MIAonline Fri 17-Jul-09 18:01:16

You are right Flamingo and it is a very good point.

But, by the time it gets down to the parents these things lose their balanced approach and it is a life or death situation to do/not do whatever the current trend is grin

neenztwinz Fri 17-Jul-09 18:11:54

The problem with BLW is that it 'bans' any feeding with a spoon. The theory goes that if you let the baby choose what it wants to eat the baby will only eat what it is ready to eat ie if your baby throws all its potato on the floor, then it is obviously not meant to eat potato yet. My twins still throw potato on the floor so I spoonfeed it to them. But you are not telling me that my 14mo twins shouldn't eat potato yet? No, they just don't like the look of it. They have lots of other finger foods and have no problem with lumps. I loved the idea of blw but my DTs just didn't eat enough at first so were cluster feeding madly and I couldn't keep up on the BFing. They were much more settled after some sweet potato and lentils which I spoonfed to them smile.

I wouldn't say BLW is against WHO guidelines but then neither is spoon-feeding so what's the problem with a bit of both?

sarah293 Fri 17-Jul-09 18:37:14

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TrinityRhinoHasASillyStepson Fri 17-Jul-09 18:37:28

no it doesn't

give the baby a spoon

or even help them with somehting you can see they are struggling with

but its about not shovelling it down them with a spoon and only stopping when the bowl is empty rather that the child full

and anyway who needs a sppon

soup and bread dont need a spoon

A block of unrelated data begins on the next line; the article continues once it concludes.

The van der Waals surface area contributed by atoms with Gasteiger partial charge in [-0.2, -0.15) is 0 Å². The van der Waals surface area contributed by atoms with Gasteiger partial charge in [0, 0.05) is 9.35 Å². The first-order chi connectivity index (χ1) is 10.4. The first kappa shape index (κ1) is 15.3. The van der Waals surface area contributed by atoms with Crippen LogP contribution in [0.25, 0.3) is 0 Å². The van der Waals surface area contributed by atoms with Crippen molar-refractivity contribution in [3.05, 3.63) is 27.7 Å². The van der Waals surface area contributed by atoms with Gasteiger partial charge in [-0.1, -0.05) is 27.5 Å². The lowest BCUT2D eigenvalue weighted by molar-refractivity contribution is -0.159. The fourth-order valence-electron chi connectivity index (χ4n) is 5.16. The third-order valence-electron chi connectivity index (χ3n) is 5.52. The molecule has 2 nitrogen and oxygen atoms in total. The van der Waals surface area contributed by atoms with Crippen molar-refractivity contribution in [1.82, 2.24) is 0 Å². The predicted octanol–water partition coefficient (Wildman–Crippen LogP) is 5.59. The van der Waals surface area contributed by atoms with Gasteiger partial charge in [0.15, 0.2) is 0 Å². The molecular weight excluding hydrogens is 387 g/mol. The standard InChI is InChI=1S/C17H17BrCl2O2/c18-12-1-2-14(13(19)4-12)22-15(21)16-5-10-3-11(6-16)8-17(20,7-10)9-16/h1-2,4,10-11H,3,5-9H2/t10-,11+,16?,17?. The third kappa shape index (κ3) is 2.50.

sarah293 Fri 17-Jul-09 18:41:56

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spicemonster Fri 17-Jul-09 18:42:45

neenztwinz - BLW doesn't ban anything and that theory about chucking food on the floor isn't something I've ever read. Please do share your source

Sarraburd Fri 17-Jul-09 18:58:12

Agreed not against who and YABU - DS was definitely troughing solids as soon as introduced with BLW.

That said, agreed it doesn't have to be as black and white; I was more relaxed about it. (perhaps because did it with second child so was a) lazier easier for me to BLW as was cooking for DD anyway so just offered what I'd done b) more inclined to trust my instincts than get hung up on what I was reading). (I like Libbby Purves' analogy of parenting advice being like false teeth by post - however well-designed and well-intentioned, not all of it will fit you, you have to adapt).

So, I did BLW with occasional puree (eg if at mum's /SIL's and they'd made some) /yoghurt and gave DS spoon to play with (he was quite happy dipping fingers in and licking too) and occasionally would use a spoon myself too. Worked really well for us. By ten months he was feeding himself with the spoon. Went back to work and said to the nursery "he can feed himself" and after first day of settling they said "wow he can feed himself" and I was like "um yes I wasn't just trying to brag about how clever he is...!"

Anyway recommend giving it a go if you don't mind the unbelievable mess that is the inevitable byproduct...couple of my friends couldn't contemplate it because of that alone!